No one, including alderpersons more sympathetic to street cameras, spoke in favor of the RTIC. During the session, President Lewis Reed, the sponsor of the bond issue proposal, tweeted that his revised bill would carve out the RTIC as a separate issue when the bond reaches the November ballot. In that way citizens would have the opportunity to make their wishes known.
Drone Free St. Louis urges the alderpersons to listen to the voices they heard on Thursday. The same message has been consistent throughout the various forums for public input on bond issue projects. The RTIC is not the means to create safer neighborhoods. At the very least, the citizens of the city should have the chance to debate the issue and vote it up or down as a separate proposal in November.
The bond issue was not voted out of committee Thursday; Ways and Means will meet again this coming week for a vote before the bill moves to the floor for final passage.
At the Citizens’ Input Meeting for the Bond Issue June 18, SLMPD Chief Dotson unveiled some startling news–his proposed Real Time Intelligence Center (RTIC) is much more costly than previously estimated. The overall cost, the Chief says, will be $10 Million! And we thought it was a waste of money, or worse, at $4 Million.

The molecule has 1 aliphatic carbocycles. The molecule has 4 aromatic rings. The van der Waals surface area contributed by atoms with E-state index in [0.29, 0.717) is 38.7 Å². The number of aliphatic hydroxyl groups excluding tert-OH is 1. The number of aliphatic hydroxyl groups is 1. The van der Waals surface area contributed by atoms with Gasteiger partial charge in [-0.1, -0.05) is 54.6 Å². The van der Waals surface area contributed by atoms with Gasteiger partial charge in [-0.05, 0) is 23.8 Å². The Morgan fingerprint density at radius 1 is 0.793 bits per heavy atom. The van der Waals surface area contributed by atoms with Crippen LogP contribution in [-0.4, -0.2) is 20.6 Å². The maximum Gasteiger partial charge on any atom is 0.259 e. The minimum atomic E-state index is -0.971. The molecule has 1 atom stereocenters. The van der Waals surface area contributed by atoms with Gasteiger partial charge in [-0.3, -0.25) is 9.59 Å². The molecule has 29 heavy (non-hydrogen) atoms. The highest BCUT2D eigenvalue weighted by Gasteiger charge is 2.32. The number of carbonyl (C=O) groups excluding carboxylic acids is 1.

$6 Million would be included in the Bond Issue, unless St. Louis citizens successfully remove it. An additional $4 Million is part of the Transportation Sales Tax hike which we will be voting on in August. To make the project seem more appropriate on the transportation tax wish list, the police are, in that context, calling the intelligence hub a “transportation center.” That’s a disingenuous misnomer if ever there was one.
Chief Dotson made another surprising admission at the June 18 meeting. In touting the 50% reduction in crime since 2006, he gave little or no credit to the police. Instead, he cited economic development, rather than any law enforcement initiative, as the cause of the decline.
His claim begs the question: Why, if police programs are not a major contributor to crime reduction, would we want to spend $10 Million on a new police initiative–the RTIC?
June 8, 2014
“South Africa-based Desert Wolf told the BBC it had secured the sale of 25 units to a mining company after showing off the tech at a trade show.
It is marketing the device as a “riot control copter” that can tackle crowds “without endangering the lives of security staff”.
But the International Trade Union Confederation is horrified by the idea.
“This is a deeply disturbing and repugnant development and we are convinced that any reasonable government will move quickly to stop the deployment of advanced battlefield technology on workers or indeed the public involved in legitimate protests and demonstrations…” read more
Come let Lewis Reed know we’d rather have street lights, community centers, community garden infrastructure…